5. Maybe not a blog series but how about some posts that include the experiences of some in calling home…. especially from those that feel comfortable doing it…

    Honestly in 22 years I have probably called home fewer than a dozen times….
    Does it get easier the more you do it??

    1. I don’t like calling home, partly for not knowing what I’m getting on the other end, and partly because it can be such a time eater (and add to that the fact that I am in a relo building without a phone, so have to use my own cell phone or make the trek into the building, where it’s another quarter mile to a private phone).

      Still, I call home to someone about once a week. I try to make those my “good news” calls, especially when someone’s been being a pill and is suddenly doing something right. If I have already established contact in that way, I will e-mail if someone is causing trouble first, asking when a good time would be to talk. If I get no answer, I call anyway. Sometimes the kids see me sending an email, and they intercept it. But no, Skip, for me calling doesn’t get easier.

      But I also start the semester by giving the kids a participation grade for getting their parents to e-mail me (or to fill out a survey, or something like that). That way I have dependable e-mails from a bunch of parents, not the ones that are in our attendance system and are rife with errors. (My survey has stuff like: what’s something I probably wouldn’t guess about your student? what has made you the proudest of your child lately? and other questions that they love to answer.)

      Something to think about with this EERP document is to figure out how to make it comprehensible to parents, so that it could be part of what’s up on a website or so that we could mail it out to parents.

      All the support in this thread for quick action meant that I gave my Russian 1 class a sharp talk this morning, because when I came back from taking parents to the hospital yesterday, I found that there had basically been a food fight in my classroom. I asked them how they thought that made me feel, and they finally admitted that it would feel like I couldn’t trust them. Yeah. Not an option. It’s not quite what we’ve been talking about, and I could only surmise which group had done it while I was vacuuming up the remains. I told them that now there will be notes to subs about no food, and that they wouldn’t even get a pass on standing in the doorway to munch if they get hungry for a few weeks. That was what got them. But before this document, I might not have thought of that. I would have just done the cleanup and ignored it the next day.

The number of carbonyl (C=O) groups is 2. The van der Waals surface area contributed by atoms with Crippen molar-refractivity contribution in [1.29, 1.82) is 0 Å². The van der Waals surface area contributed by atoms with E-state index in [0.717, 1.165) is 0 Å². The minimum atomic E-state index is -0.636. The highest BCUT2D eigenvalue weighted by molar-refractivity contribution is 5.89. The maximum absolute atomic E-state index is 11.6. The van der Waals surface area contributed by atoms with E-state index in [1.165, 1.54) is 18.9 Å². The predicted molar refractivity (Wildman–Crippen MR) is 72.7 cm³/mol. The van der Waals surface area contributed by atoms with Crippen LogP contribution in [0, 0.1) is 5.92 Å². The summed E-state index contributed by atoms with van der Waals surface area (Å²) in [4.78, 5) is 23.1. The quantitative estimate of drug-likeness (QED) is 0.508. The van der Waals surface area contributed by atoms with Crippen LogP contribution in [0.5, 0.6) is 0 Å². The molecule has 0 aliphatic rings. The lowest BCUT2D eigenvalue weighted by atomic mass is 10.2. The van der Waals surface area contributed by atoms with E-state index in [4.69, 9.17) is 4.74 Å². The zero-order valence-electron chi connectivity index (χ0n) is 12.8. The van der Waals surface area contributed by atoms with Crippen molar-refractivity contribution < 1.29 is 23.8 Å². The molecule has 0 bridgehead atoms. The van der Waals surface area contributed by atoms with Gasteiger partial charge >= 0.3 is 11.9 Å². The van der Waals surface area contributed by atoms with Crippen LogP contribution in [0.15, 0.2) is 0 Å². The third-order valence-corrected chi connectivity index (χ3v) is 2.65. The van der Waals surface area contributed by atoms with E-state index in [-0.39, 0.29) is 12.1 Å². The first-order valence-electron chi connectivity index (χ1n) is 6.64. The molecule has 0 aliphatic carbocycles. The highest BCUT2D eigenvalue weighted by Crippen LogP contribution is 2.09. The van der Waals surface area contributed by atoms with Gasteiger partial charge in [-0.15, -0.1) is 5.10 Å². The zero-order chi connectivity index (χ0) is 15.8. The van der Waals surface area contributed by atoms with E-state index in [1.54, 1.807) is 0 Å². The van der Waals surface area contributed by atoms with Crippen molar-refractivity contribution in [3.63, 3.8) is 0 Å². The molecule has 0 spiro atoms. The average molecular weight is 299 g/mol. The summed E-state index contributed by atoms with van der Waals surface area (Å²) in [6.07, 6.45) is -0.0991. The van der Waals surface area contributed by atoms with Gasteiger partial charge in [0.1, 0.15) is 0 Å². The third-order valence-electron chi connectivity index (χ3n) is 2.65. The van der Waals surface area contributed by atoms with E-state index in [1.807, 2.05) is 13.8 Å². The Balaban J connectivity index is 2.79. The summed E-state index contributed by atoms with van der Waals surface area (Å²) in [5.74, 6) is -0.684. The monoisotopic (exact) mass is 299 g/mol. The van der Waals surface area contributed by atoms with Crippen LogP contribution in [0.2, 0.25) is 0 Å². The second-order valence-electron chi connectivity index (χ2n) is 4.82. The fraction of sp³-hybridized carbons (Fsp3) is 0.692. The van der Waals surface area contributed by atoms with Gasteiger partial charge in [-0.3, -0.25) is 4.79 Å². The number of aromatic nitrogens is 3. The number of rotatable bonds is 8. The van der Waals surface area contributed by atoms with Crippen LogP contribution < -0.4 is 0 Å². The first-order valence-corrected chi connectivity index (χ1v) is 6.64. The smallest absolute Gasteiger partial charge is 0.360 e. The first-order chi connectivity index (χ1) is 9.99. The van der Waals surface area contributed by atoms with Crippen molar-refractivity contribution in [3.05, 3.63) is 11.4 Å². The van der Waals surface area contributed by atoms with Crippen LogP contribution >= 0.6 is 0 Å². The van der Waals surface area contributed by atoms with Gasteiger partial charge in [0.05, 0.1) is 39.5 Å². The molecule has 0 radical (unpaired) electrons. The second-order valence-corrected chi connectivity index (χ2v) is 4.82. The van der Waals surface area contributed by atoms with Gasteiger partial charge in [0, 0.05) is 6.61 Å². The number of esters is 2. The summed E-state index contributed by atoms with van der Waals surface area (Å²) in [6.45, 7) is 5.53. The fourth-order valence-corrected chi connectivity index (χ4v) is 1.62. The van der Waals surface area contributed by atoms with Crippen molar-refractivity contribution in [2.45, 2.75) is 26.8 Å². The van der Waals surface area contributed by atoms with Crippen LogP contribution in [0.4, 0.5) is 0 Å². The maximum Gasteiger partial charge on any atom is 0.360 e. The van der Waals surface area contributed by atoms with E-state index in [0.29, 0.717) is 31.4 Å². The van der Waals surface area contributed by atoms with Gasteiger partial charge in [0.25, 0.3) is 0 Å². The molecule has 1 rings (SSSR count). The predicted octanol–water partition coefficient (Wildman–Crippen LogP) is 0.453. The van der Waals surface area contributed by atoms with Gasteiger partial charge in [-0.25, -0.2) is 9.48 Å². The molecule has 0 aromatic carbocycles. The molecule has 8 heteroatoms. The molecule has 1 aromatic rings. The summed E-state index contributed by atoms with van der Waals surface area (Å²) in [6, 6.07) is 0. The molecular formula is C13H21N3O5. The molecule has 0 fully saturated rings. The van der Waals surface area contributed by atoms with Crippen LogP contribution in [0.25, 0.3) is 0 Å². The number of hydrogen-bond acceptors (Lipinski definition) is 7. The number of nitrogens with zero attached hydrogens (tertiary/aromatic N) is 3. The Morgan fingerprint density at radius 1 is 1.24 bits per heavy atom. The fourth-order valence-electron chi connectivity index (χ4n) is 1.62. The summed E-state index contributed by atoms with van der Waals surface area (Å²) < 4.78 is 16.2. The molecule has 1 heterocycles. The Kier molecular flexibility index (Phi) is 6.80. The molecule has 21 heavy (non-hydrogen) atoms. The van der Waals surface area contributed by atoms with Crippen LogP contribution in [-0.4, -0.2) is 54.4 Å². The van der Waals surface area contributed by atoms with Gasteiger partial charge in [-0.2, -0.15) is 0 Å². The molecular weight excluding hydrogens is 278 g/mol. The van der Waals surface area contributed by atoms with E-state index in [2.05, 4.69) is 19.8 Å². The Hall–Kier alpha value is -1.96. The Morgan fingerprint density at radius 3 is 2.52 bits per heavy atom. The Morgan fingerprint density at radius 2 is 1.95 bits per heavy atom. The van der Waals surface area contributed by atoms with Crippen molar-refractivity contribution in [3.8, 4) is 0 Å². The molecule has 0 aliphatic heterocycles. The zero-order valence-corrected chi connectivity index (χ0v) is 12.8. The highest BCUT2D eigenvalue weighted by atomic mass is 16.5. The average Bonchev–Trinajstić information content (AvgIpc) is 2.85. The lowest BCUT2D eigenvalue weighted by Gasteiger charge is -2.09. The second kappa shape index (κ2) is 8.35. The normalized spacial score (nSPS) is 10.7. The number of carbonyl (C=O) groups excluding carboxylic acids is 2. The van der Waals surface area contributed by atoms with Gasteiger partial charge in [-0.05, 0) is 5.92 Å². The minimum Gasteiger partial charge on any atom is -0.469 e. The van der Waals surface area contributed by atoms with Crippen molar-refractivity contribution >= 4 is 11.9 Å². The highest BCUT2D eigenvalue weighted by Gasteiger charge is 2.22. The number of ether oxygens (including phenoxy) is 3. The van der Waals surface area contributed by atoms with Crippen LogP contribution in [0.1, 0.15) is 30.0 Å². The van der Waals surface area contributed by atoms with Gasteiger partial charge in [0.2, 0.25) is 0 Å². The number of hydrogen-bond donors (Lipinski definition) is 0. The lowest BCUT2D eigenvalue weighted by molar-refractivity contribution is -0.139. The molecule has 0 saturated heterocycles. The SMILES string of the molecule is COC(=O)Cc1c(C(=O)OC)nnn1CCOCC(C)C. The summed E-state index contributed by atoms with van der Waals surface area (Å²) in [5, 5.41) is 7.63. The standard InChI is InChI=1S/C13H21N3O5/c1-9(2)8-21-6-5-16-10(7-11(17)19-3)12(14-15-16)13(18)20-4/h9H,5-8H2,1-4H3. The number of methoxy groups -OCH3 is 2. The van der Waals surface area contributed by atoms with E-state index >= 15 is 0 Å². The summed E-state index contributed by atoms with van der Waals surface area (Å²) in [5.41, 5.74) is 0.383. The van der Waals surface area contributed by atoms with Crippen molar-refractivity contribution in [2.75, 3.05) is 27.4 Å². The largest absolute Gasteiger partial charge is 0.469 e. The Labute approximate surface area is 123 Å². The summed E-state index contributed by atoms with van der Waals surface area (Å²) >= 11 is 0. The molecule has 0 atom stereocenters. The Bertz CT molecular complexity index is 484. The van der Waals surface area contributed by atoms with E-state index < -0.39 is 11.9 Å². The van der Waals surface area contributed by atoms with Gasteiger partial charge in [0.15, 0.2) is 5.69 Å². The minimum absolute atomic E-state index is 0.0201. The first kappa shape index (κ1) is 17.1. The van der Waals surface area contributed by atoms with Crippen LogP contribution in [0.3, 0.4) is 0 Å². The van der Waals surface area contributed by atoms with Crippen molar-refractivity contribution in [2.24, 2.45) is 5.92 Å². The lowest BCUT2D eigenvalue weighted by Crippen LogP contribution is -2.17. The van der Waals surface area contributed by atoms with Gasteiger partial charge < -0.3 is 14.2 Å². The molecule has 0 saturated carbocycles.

6. I am watching a BBC murder mystery tonite. It’s called Blue Murder. Kids with no adults in their lives in trouble with the law, parents too busy to parent, etc. This phone call deal is about adults helping kids, that’s all. By not calling, we become part of the problem. I totally get your point, skip, but if somebody doesn’t show up really quickly in our current society as the adult, more and more kids are going to be in deeper and deeper trouble. Hey, if we can teach a little language on the side, fine. But the fact is that we as teachers owe our employers this other work as well. We can’t just shirk our responsibilities. Those of us who bury our heads in the sand and say we are only supposed to teach content have our heads wedged somewhere else. Not that we have to do it all, but on those occasions when a kid lets loose with a big stinky set of bad words right there in our classrooms for all to smell (there’s no place to hide), we can’t just ignore it anymore than we can ignore someone coming at us with a lead pipe.

  7. Sabrina Janczak

    Thank you Ben and all those who contributed in this wonderful document! I still feel so new at teaching and I confess that discipline is my biggest problem. Often I feel that my job is a lot about babysitting and a little about teaching. Can we teach a kid that does not want to learn? Is it our responsibility to motivate the kids? I don’t mind emulating the kids and leading by example but I find it hard to motivate the unmotivated.
    On the thread of calling parents or not, I often don’t call parents bc I assume (perhaps it is wrong of me) that they are a bigger version of the offenders and so why bother. When I have called though , I have noticed a difference in the behavior of the students, but it is usually short lived, and the recidivists soon enough go on the attack again. I feel stuck in behavior patterns with my kids that can only change if I engage into a paradigm shift, but I am not sure how to do it.
    I was raised and educated in France , and I feared my teachers. I understand that still today in France a kid who disrespects his/her teacher will get expelled. Can you imagine doing this here?

    1. …I find it hard to motivate the unmotivated….

      We can’t motivate anyone but we can give them success. That is connected not just to the way we teach but to the way we grade, which is a huge factor in motivation.

      My purpose with this document is that, rightly used, it can become as close to a paradigm shift as we may get, and that due entirely to its being use each time it is needed, with elegant consistency.

      I believe that this document can bring the recidivists to justice, again only if used consistently. Like Blaine says with TPRS, show me something better.

      I don’t quite get the reasoning on not calling bc a parent may be a bigger version of the kid. My thinking is that that would be a good thing. They can reason better, and if they can be made to understand that they are raising an asshole, it would help them.

  8. …can we teach a kid that does not want to learn?…

    I have some of the most reticent kids on the planet in my school. As I look back on my career in other schools, it strikes me how the situation is almost impossible. Honestly. Diana Noonan comments on it all the time. But I find that I am able to involve them, only bc of this method, however. So yes on that question.